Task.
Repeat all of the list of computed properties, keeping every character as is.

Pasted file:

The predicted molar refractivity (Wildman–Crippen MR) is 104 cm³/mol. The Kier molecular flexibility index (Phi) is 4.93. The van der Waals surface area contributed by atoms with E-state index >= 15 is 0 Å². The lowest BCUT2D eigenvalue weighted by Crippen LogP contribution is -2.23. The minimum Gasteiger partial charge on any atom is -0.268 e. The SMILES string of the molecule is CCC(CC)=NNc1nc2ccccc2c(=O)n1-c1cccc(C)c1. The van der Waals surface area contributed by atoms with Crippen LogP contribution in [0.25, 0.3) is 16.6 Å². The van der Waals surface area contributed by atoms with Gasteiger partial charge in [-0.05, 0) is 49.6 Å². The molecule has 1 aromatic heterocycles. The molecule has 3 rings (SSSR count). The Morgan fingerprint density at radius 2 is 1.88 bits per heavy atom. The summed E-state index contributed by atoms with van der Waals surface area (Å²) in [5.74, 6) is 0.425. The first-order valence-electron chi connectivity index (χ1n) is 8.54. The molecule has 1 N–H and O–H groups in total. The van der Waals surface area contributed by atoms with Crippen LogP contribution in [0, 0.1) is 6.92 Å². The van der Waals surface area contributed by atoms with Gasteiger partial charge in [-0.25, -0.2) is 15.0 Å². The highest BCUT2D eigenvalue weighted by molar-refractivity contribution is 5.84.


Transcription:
The predicted molar refractivity (Wildman–Crippen MR) is 104 cm³/mol. The Kier molecular flexibility index (Phi) is 4.93. The van der Waals surface area contributed by atoms with E-state index >= 15 is 0 Å². The lowest BCUT2D eigenvalue weighted by Crippen LogP contribution is -2.23. The minimum Gasteiger partial charge on any atom is -0.268 e. The SMILES string of the molecule is CCC(CC)=NNc1nc2ccccc2c(=O)n1-c1cccc(C)c1. The van der Waals surface area contributed by atoms with Crippen LogP contribution in [0.25, 0.3) is 16.6 Å². The van der Waals surface area contributed by atoms with Gasteiger partial charge in [-0.05, 0) is 49.6 Å². The molecule has 1 aromatic heterocycles. The molecule has 3 rings (SSSR count). The Morgan fingerprint density at radius 2 is 1.88 bits per heavy atom. The summed E-state index contributed by atoms with van der Waals surface area (Å²) in [5.74, 6) is 0.425. The first-order valence-electron chi connectivity index (χ1n) is 8.54. The molecule has 1 N–H and O–H groups in total. The van der Waals surface area contributed by atoms with Crippen LogP contribution in [0, 0.1) is 6.92 Å². The van der Waals surface area contributed by atoms with Gasteiger partial charge in [-0.25, -0.2) is 15.0 Å². The highest BCUT2D eigenvalue weighted by molar-refractivity contribution is 5.84.